‘Can’t stay quiet’: Thailand’s Myanmar migrants rise up against coup back home

‘Can’t stay quiet’: Thailand’s Myanmar migrants rise up against coup back home
‘Can’t stay quiet’: Thailand’s Myanmar migrants rise up against coup back home

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Nevin Al Sukari - Sana'a - This photo taken on February 7, 2021, shows business owner ‘Pu’, and fellow Myanmar migrants in the back of a truck before going to a local protest against the military coup in their home country, in Bangkok. — AFP pic

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SAMUT PRAKAN (Thailand), Feb 9 — Organising protests, gathering supporters and distributing posters of their beloved leader Aung San Suu Kyi, Myanmar workers in Thailand are adding to a chorus of dissent against a coup that has upended their home country.

Thailand’s economy is reliant on millions of low-wage labourers—mostly from neighbouring Myanmar—who largely toil behind the scenes to keep the kingdom’s industries humming. 

They live a precarious existence and largely distrust Thai authorities, due to widespread discrimination and frequent crackdowns against illegal workers, and usually keep to themselves. 

But a military coup that deposed Suu Kyi has sent shockwaves through the normally quiet community, who have begun staging near daily protests across Bangkok.

“We Burmese who live abroad can’t stay quiet. We all need to go demand justice in front of our embassy and stage protests,” said Kyaw Thu Ya, a worker living in Samut Prakan province, an hour south of the capital.

“I feel uncomfortable because I’m not living in my country and I understand my limits,” he said. 

“If I were in Myanmar right now, I’d go out and protest everyday.”

‘No chance to live’ 

For now, they do what they can. 

In a small house, Kyaw Thu Ya gathers with friends to plan a protest in front of the UN office, preparing posters of Suu Kyi, and also some of coup leader General Min Aung Hlaing — superimposed with a large “X” across his face.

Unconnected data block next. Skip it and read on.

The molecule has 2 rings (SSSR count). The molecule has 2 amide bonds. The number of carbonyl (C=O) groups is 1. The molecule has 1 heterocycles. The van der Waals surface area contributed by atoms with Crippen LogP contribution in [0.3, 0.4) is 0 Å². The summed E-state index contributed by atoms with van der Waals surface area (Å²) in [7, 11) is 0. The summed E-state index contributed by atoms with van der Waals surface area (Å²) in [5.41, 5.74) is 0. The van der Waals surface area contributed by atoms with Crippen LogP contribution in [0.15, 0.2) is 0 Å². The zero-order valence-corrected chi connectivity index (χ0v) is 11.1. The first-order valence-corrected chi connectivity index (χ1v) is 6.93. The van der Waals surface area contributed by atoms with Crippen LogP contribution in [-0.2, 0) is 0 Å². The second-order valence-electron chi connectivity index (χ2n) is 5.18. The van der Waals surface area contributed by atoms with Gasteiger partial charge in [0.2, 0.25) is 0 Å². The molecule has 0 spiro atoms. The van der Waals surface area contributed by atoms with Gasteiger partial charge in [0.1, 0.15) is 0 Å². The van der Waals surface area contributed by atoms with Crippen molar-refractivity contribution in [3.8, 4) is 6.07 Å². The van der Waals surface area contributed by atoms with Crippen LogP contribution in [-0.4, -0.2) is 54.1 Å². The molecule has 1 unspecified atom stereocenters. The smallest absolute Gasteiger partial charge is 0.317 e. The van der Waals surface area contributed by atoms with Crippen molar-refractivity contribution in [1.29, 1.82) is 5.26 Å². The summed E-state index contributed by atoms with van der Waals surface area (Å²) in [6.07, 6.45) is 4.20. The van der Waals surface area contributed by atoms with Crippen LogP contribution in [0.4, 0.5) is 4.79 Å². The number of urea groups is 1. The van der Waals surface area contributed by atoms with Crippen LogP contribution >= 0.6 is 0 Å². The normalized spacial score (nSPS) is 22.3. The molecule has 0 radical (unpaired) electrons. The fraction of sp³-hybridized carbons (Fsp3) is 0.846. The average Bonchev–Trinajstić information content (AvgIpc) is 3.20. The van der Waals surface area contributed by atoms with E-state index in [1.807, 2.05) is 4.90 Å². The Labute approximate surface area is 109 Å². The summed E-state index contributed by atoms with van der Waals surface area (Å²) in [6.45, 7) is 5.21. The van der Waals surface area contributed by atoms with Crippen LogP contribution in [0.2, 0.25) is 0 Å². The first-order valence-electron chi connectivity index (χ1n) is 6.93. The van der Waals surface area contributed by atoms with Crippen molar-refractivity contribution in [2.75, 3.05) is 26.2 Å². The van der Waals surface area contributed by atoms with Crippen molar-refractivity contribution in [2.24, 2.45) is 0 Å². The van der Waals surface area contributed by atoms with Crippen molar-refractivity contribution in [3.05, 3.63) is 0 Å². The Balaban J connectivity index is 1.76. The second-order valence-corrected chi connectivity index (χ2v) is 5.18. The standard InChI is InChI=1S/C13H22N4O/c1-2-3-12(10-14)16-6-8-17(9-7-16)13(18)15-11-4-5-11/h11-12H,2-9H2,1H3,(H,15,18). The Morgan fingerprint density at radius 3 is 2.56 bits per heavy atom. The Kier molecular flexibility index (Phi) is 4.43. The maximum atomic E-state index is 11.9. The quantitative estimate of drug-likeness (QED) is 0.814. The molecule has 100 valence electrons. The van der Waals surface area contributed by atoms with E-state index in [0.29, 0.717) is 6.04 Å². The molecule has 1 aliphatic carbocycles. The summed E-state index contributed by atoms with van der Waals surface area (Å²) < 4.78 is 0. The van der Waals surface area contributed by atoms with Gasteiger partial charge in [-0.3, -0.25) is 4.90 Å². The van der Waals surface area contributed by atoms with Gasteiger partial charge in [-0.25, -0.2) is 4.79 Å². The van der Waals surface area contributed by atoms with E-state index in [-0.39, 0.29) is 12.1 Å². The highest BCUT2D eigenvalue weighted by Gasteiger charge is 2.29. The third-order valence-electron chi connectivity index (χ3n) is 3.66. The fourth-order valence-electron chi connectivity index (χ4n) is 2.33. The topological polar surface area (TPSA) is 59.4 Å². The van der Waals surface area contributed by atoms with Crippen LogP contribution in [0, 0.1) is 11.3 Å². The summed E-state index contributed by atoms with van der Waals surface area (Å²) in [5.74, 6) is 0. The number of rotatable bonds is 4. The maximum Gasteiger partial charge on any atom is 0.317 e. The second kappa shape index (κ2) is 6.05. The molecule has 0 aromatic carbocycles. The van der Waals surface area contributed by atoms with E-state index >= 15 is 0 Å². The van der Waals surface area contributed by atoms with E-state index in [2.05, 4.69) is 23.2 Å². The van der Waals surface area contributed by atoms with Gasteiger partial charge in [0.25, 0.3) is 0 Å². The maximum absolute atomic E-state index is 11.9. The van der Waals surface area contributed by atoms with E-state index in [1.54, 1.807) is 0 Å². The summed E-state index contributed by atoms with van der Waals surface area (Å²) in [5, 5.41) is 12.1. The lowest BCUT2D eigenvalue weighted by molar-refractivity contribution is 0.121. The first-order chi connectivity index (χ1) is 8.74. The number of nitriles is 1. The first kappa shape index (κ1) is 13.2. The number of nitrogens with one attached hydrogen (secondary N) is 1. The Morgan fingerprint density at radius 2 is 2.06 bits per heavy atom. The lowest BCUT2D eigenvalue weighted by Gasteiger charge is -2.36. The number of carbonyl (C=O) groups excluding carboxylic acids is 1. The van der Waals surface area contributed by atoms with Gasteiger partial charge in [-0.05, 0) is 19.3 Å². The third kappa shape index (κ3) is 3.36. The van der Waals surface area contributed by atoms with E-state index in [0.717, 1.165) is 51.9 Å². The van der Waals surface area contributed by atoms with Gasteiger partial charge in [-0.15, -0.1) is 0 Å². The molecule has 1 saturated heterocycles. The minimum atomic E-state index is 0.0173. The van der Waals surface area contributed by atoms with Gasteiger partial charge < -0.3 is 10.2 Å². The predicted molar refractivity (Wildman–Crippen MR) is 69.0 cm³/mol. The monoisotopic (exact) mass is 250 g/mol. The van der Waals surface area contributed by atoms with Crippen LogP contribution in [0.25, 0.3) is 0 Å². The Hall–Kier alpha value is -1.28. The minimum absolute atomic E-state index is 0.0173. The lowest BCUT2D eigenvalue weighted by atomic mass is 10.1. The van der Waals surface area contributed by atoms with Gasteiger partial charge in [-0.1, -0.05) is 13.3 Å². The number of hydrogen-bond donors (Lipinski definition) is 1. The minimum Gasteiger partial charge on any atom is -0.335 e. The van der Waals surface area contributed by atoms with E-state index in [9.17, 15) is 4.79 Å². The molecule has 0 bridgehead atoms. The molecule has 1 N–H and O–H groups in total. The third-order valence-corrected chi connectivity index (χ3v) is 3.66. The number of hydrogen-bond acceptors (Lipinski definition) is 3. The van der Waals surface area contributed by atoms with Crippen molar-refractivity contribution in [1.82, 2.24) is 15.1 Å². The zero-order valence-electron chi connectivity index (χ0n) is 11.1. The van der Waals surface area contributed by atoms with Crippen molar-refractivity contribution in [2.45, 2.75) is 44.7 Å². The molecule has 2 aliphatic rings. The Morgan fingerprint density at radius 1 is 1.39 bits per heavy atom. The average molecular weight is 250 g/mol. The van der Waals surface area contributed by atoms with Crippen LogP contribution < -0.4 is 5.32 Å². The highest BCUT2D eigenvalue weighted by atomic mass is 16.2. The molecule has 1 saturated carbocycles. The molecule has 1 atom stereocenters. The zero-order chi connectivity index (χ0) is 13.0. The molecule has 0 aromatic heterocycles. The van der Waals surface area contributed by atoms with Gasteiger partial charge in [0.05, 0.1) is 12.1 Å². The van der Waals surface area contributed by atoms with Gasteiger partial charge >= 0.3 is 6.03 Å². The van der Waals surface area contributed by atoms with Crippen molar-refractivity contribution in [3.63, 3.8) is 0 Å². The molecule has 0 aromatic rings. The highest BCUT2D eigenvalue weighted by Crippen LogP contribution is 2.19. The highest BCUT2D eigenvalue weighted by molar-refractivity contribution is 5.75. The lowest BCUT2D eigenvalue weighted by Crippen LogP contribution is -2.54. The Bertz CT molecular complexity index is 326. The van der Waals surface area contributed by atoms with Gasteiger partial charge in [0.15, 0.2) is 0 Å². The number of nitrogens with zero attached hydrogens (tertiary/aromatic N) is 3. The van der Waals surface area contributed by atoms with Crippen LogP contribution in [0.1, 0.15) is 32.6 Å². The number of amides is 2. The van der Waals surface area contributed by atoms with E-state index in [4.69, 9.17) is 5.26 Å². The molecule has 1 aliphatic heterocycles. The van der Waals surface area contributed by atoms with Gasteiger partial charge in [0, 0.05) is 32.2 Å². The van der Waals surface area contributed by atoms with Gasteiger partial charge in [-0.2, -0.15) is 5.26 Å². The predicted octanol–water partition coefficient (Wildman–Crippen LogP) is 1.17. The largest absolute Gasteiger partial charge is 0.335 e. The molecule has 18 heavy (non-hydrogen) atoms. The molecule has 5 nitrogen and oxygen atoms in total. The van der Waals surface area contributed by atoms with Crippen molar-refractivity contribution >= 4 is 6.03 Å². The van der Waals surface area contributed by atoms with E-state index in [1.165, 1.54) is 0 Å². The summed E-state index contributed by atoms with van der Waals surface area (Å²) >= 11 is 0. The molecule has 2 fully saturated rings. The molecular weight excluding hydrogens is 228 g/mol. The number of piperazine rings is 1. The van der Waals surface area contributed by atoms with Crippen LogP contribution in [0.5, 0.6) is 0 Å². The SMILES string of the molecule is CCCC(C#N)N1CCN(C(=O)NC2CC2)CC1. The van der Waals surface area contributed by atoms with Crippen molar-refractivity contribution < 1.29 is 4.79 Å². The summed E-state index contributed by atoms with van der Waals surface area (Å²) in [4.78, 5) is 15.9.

“Min Aung Hlaing doesn’t know the word ‘enough’,” said Pu, a Myanmar street vendor who told AFP she hasn’t been able to sleep or eat properly since she learned of the putsch.

Myanmar endured nearly five decades of military rule until beginning an uneasy move towards democracy in 2011, and the 48-year-old said access to education was limited when she was growing up. 

“The military didn’t give us a chance to live... so I made up my mind and moved (to Thailand),” she said. 

She said the fact that millions move to Thailand to seek work and better lives was an indictment of military rule, under which the country’s economy sharply declined.

“Myanmar has never had a chance to progress due to all the military’s interference,” she said. 

“Now that this coup has happened again, I’d fight all the way against it.” 

‘The coup ruined everything’ 

In the protest outside the United Nations building over the weekend, the Myanmar workers sang an old revolutionary song, Kabar Ma Kyay Bu, or We Won’t Forget Until the End of the World.

The song was popularised during a 1988 uprising against army rule, which came to a brutal end when the military gunned down thousands of people in the streets. 

The waves of protests now taking place across the country, with some drawing hundreds of thousands in major cities like Yangon, bring back the same fears for the Burmese community. 

“When the National League for Democracy (Suu Kyi’s party) won the election, I had hoped that I might be able to go back to Myanmar and start some kind of business of my own,” said Kyaw Thu Ya. 

“But the coup has ruined everything. Our future in Myanmar is no longer safe.”  — AFP

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